It hasn’t happened in a while. But it happened today. And it happened so suddenly Cramer hopes you were sitting down.» Read More
It's been awhile since we've had a good merger Monday, and this one delivered the food industry's second biggest deal ever -- and put April on track to be the busiest month for deal-making this year.
M&M's candy maker Mars has teamed up with billionaire Warren Buffett to buy No. 1 chewing gum manufacturer Wm Wrigley Jr for $23 billion.
There are cheaper food companies that are just as good, Cramer says.
European bourses are advancing again today; the FTSE, like the Dow, finally broke through to its highest levels since January; same with France's CAC 40. The Euro is down slightly, even though German consumer confidence rose to the highest since Oct '07.
Following are the week’s biggest winners and losers. Find out why shares of Halliburton and Bank of New York Mellon popped while American Airlines and The Gap dropped.
The problem? He was the joke. Plus, Wells Fargo, Starbucks and more.
The Discover Card’s Third Annual Valentine’s Day Shopping Survey reveals the way to someone’s heart is through their stomach. Here are some companies that you may love this Valentine's Day...
Will Valentine's Day help Hershey? According to the Discover Card survey 49% plan to buy their Valentine candy or chocolate, and 33% of women hope to receive chocolate for Valentine's Day.
Inflation worries continue. If the comments from companies during the last three days is any indication, Americans will be spending significantly more for food in the near future, due to significantly higher costs for corn, soybeans, sugar, and cocoa.
Roller coaster for futures this morning. First the ADP report was big, anticipating job increases of 130,000 from the nonfarm payrolls report on Friday, way above expectations of 40,000, and moved futures up about 4 points.
Societe Generale reported a $7.1 billion trading loss due to a rogue trader making bets on stock index futures. While they were making an announcement, they also took writedowns of about $3 billion for losses in the U.S. real estate market and bond insurers.
Barry Callebaut, the world's largest chocolate maker, posted a forecast-beating 22 percent rise in first-quarter sales on Tuesday, but warned margins could face pressure due to high raw material prices.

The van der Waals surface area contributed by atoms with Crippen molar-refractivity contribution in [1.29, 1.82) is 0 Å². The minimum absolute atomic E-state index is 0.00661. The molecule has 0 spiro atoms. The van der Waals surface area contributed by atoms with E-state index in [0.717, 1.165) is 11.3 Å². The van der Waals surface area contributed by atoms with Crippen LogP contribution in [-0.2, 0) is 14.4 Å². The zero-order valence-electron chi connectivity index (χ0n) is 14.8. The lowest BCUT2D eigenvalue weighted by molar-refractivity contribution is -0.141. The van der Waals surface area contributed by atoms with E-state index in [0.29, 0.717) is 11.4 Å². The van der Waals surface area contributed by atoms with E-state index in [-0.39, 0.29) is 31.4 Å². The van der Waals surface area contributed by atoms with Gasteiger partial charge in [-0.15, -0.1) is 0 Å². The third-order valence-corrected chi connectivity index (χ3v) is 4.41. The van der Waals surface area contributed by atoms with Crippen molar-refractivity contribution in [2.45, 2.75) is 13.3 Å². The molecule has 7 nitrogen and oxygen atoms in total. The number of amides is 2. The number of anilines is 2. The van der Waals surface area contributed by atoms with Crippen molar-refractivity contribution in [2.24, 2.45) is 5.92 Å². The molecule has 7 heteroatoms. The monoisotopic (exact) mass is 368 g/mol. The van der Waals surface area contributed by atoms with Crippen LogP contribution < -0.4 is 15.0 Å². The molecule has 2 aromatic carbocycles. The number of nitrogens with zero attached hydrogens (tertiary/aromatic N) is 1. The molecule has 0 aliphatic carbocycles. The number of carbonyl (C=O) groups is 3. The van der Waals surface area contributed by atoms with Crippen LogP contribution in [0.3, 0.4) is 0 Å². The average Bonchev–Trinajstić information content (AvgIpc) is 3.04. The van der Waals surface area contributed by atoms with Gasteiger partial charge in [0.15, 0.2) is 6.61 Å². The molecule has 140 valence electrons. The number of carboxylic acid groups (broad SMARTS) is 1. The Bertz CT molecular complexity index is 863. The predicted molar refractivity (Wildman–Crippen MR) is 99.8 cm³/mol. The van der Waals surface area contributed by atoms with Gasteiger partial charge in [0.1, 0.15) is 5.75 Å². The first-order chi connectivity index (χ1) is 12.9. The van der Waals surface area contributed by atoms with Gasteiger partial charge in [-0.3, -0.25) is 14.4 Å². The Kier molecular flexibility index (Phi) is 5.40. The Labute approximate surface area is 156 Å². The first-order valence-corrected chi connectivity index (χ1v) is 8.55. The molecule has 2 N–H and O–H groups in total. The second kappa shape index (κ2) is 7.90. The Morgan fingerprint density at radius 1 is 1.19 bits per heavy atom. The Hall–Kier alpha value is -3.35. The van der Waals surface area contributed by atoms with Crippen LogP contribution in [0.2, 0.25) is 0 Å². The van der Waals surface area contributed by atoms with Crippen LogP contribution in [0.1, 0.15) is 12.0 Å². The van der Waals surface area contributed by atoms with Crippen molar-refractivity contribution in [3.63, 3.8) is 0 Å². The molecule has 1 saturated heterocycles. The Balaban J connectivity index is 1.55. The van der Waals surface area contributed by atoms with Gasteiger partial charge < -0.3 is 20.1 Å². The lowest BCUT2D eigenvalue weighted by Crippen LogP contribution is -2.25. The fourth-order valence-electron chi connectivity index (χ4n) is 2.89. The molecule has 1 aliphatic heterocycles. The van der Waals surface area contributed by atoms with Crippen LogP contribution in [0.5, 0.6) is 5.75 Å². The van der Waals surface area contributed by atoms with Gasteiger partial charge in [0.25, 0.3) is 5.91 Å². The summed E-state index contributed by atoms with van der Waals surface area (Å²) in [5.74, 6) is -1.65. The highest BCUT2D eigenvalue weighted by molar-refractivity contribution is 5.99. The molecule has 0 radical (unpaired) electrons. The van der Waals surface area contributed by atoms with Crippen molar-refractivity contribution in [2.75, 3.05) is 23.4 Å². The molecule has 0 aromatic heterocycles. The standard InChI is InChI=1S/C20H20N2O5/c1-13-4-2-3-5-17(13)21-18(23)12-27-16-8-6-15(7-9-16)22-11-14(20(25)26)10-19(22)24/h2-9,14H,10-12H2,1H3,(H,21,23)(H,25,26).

The trust that has a controlling stake in chocolate maker Hershey on Sunday forced a sweeping overhaul of the company's board amid dissatisfaction with the company's recent results.
Plus, don't forget a key Mad Money maxim: Bulls make money, bears make money, hogs get slaughtered. One viewer learned this the hard way.Investing can be confusing. Luckily, Cramer has mapped out some road rules for all you Home Gamers trying to navigate the jungle that is Wall Street. Think of it as "Mad Money 101" –- some fundamental advice to keep in mind as you play the market. Whether you're a first time investor or a seasoned financier, it's always good to remember the basics.
I know what you're thinking...man, when is earnings season going to end? We're only through one-fourth of the S&P 500 earnings, and it seems like it's been going on...forever. It's a little bit of an illusion. The problem is that, as Nick Raich points out, the first part of earnings season
Hershey on Thursday posted a 66 percent drop in quarterly profit, hit by higher costs for ingredients such as milk, restructuring charges and falling sales amid aggressive competition from Mars.
Stocks are struggling with familiar problems this morning: 1) The Yen has rallied against the dollar and other currencies, again reviving concerns about the yen carry trade unwinding; European equities are lower.
The charitable trust that controls Milton Hershey's fortune and The Hershey Co., the U.S. chocolate company he founded, said Tuesday it is not satisfied with the company's lackluster performance, and is working to improve it.
Hershey named a new chief executive and president on Tuesday, tapping chief operating officer David West, as the world's biggest chocolate maker continues to grapple with rising food prices.